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UFC 218: The Legacy Of Jose Aldo (Editorial)

Take a journey back in time with me for a moment.

The year is 2014.

The day is October 25.

Jose Aldo has just finished off Chad Mendes for a second time, dominating him in the main event of UFC 179 to remain featherweight champion.

The victory was the 25th in 26 fights for Aldo and his seventh consecutive UFC title defense.

From 2009 when the Brazilian won the WEC title with a second round finish of Mike Brown to that night in October vs. Mendes, Aldo was viewed as the greatest featherweight of all-time. In fact, many had him near the top of the pound-for-pound rankings, with some even placing him No. 1.

After taking almost a year off due to injuries and other issues, Aldo stepped back inside the Octagon in December 2015 and was knocked out by Conor McGregor in just 13 seconds.

Thirteen seconds was all it took for McGregor to take away that mystic of the legend of Aldo.

Instead of coming out and trying to rebound inside the Octagon, Aldo found a hole and crawled inside of it. He didn’t return to action until the summer of 2016 when he defeated Frankie Edgar to become the interim featherweight champion.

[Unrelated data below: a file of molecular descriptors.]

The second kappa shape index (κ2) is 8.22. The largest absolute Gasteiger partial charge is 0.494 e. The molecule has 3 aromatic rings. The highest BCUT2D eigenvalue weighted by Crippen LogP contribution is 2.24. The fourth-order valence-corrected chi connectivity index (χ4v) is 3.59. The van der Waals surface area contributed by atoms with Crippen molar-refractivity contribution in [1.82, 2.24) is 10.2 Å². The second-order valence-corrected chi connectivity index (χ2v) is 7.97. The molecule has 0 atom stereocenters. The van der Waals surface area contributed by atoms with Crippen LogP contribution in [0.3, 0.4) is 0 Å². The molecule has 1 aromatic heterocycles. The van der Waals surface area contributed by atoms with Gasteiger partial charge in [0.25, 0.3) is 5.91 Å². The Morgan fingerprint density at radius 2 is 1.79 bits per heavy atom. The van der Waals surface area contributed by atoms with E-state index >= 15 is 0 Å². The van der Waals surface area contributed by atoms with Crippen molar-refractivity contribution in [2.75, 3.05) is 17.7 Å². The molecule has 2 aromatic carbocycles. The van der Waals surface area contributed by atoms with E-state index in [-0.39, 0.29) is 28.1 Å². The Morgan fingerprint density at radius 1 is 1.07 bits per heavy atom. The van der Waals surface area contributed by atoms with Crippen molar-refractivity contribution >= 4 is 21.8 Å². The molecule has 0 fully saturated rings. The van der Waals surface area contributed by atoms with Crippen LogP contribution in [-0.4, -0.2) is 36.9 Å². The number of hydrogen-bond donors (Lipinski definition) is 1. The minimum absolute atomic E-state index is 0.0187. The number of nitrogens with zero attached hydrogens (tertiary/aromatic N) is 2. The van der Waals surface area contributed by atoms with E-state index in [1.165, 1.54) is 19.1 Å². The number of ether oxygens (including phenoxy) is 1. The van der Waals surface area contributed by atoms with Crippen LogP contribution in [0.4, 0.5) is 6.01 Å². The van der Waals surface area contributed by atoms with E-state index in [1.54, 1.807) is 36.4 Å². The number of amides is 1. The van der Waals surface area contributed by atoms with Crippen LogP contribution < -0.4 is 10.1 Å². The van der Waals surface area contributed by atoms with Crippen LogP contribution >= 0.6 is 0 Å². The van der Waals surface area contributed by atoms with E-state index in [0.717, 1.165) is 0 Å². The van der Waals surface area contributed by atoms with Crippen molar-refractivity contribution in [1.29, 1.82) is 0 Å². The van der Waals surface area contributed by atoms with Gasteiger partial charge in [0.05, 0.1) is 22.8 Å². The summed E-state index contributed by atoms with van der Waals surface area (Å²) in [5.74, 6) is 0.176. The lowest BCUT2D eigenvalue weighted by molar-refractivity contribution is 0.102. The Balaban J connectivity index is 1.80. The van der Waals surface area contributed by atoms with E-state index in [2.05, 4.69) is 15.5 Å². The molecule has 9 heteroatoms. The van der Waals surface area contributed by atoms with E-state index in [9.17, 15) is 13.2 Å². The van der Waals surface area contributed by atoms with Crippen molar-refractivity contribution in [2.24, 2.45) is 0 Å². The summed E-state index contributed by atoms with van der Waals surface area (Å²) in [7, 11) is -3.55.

Many, though, looked down at the inclusion of the title, as McGregor had just finished him months earlier. When McGregor went on to win the lightweight belt, Aldo became the 145-pound champion all by himself once again – but that just never caught on.

This past June, Max Holloway dominated Aldo, claiming the belt and adding another glaring mark on a spectacular resume.

It’s hard to ignore someone dropping you with a single punch in 13 seconds and another fighter finishing you inside of three rounds. But maybe we should have.

Aldo’s legacy features incredible wins over the likes of Edgar (twice), Mendes (twice), Ricardo Lamas, Chan Sung Jung, Kenny Florian, Urijah Faber and Cub Swanson. These are both key featherweights and fighters who decided to move down to challenge Aldo.

He was unbeaten from 2006-2015 and was never really threatened during that time.

Did the rest of the division catch up to Aldo? Did he stop training hard because of a lack of competition?

This Saturday night at UFC 218, Aldo gets the chance to regain a stronghold of the featherweight world when he meets Holloway for the belt. A win by the 31-year-old will solidify a Hall of Fame-worthy career and should silence those that doubt his placing on the all-time list.